In the field 1.7 of energy technology for example, the development of more efficient engines, advanced solar photovoltaics, improved batteries and hydrogen storage all offer opportunities for the potentially widespread application of novel materials. Diesel engines are said to be made more efficient by the use of fuel additives, such as cerium oxide. Jet engines can burn fuel at much higher temperatures when rhenium is added to alloys used in their construction. Conductive organic polymers, inorganic semiconductors such as cadmium selenide (in both bulk and nanoparticulate forms) and fullerenes are of interest to manufacturers of solar cells. Various novel lithium compounds are being investigated to achieve improvements in the cathodes of lithium ion batteries found in numerous portable electronic devices, including laptop computers and mobile phones. Hydrogen could be used as an alternative to electricity as an energy source and storage medium. But hydrogen storage as gas or liquid currently presents problems that could potentially be overcome by using inorganic metal hydrides of light elements (along with platinum, palladium, nickel or magnesium as catalysts) or by absorption in high porosity materials with large surface areas, such as nanotubes. There is a similarly wide range of potential applications in many other fields.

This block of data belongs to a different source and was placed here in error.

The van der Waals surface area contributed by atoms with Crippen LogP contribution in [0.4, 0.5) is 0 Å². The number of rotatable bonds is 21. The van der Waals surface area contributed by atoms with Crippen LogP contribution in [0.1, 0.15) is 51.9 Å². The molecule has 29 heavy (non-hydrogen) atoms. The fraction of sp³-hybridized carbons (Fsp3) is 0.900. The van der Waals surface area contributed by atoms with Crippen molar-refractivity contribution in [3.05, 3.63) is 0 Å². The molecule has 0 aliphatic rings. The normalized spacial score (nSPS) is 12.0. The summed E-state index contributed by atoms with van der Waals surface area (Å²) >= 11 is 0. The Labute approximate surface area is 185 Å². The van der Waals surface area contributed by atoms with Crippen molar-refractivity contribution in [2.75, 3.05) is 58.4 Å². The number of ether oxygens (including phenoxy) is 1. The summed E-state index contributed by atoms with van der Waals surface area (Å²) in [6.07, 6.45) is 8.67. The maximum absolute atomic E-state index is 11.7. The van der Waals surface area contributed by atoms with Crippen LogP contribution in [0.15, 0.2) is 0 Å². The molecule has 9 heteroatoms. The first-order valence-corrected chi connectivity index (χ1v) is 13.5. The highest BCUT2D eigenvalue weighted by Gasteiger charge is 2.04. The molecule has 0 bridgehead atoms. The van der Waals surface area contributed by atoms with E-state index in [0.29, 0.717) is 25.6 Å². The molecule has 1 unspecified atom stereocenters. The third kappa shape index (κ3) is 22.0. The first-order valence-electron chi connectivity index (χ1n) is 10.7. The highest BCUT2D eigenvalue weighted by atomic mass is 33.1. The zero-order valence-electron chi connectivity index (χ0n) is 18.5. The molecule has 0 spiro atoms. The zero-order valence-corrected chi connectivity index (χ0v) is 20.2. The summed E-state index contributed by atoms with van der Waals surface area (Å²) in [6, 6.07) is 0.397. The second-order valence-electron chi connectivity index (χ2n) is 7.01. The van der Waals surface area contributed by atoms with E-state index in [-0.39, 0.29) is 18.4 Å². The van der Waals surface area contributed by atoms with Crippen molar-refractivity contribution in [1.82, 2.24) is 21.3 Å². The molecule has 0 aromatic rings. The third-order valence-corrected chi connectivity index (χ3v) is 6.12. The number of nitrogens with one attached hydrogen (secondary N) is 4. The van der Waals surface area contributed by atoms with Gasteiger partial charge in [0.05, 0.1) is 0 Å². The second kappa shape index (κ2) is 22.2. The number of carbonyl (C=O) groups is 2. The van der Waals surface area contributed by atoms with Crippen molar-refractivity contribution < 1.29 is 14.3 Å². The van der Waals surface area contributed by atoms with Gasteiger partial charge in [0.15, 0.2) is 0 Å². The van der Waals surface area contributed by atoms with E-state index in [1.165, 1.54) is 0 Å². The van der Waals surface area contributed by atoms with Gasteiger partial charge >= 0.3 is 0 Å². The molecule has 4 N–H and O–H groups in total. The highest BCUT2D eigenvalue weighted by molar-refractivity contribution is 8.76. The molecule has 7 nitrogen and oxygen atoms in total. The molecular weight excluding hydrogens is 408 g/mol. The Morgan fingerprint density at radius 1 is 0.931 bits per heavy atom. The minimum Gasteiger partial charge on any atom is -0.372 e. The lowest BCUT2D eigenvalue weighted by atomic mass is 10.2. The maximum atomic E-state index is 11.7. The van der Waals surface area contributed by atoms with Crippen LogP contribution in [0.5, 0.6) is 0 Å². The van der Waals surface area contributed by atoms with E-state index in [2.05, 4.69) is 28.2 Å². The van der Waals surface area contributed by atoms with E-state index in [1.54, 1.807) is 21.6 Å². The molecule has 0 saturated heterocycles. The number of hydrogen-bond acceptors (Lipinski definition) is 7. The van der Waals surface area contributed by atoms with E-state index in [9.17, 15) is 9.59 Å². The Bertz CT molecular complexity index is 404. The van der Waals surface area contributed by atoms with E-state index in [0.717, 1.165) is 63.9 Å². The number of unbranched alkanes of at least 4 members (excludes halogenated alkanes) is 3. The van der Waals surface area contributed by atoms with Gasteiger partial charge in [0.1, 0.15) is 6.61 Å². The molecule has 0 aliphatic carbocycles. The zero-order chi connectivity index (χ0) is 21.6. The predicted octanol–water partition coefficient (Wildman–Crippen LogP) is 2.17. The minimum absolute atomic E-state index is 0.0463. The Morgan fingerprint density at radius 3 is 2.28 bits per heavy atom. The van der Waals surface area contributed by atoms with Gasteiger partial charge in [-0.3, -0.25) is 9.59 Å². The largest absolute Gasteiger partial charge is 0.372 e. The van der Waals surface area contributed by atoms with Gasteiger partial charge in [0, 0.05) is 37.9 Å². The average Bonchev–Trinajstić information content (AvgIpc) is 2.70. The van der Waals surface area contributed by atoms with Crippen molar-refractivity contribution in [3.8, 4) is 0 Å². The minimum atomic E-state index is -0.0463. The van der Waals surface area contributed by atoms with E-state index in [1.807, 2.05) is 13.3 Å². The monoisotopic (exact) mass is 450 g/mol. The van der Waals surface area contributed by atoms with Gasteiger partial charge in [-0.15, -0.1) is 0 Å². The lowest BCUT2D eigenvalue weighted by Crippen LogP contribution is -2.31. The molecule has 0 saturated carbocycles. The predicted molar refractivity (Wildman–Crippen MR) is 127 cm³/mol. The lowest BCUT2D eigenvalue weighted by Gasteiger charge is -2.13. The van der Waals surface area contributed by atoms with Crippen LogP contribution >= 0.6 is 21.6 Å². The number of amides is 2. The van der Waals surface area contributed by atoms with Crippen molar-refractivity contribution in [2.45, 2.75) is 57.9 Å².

1.8 Novel materials are developed in response to a number of different drivers, including the requirement for a specific or improved functionality, increased efficiency, and the need to find substitutes for raw materials that are in short supply or have been found to have adverse effects on the environment or human health. An example of where safer substitutes for existing materials are desirable is the replacement of lead solder in electronic devices. In some cases, the discovery of novel functionality (the ability of a material to behave in a certain way or to ‘do’ something) actually drives a search for profitable applications.

1.9 The improved efficiency and functionality of novel materials can bring tangible environmental benefits, such as those offered by the development of photovoltaics, fuel cells and lightweight composites for cars and aircraft. In all cases, it is unlikely that new materials will be adopted, even in critical areas such as low-carbon energy technology, if the price is too high.

1.10 An example of materials innovation to reduce costs is the search for alternatives to the use of silicon transistors in liquid crystal displays (LCDs). While this technology is well understood, it remains costly and energy intensive, and manufacture of the materials involves the use of highly corrosive chemicals. Conducting polymers, transparent conducting oxides, silicon nanorods and carbon nanotubes are all being explored in the development of printing technologies that could achieve large display area capabilities, high processing speeds and low energy input.

1.11 Price may be only one of a number of constraints on the development and deployment of novel materials. For example, the scarce supply of some elements, such as indium, means that there may not be sufficient availability to realise the potential benefits on a substantial scale.

1.12 When scarce new materials are used in very small quantities, for example as dopants in electronic equipment, the feasibility and cost effectiveness of recycling them is diminished so that increasingly they will be released into the environment.

FULL TEXT: ovel Materials in the Environment: The case of of nanotechnology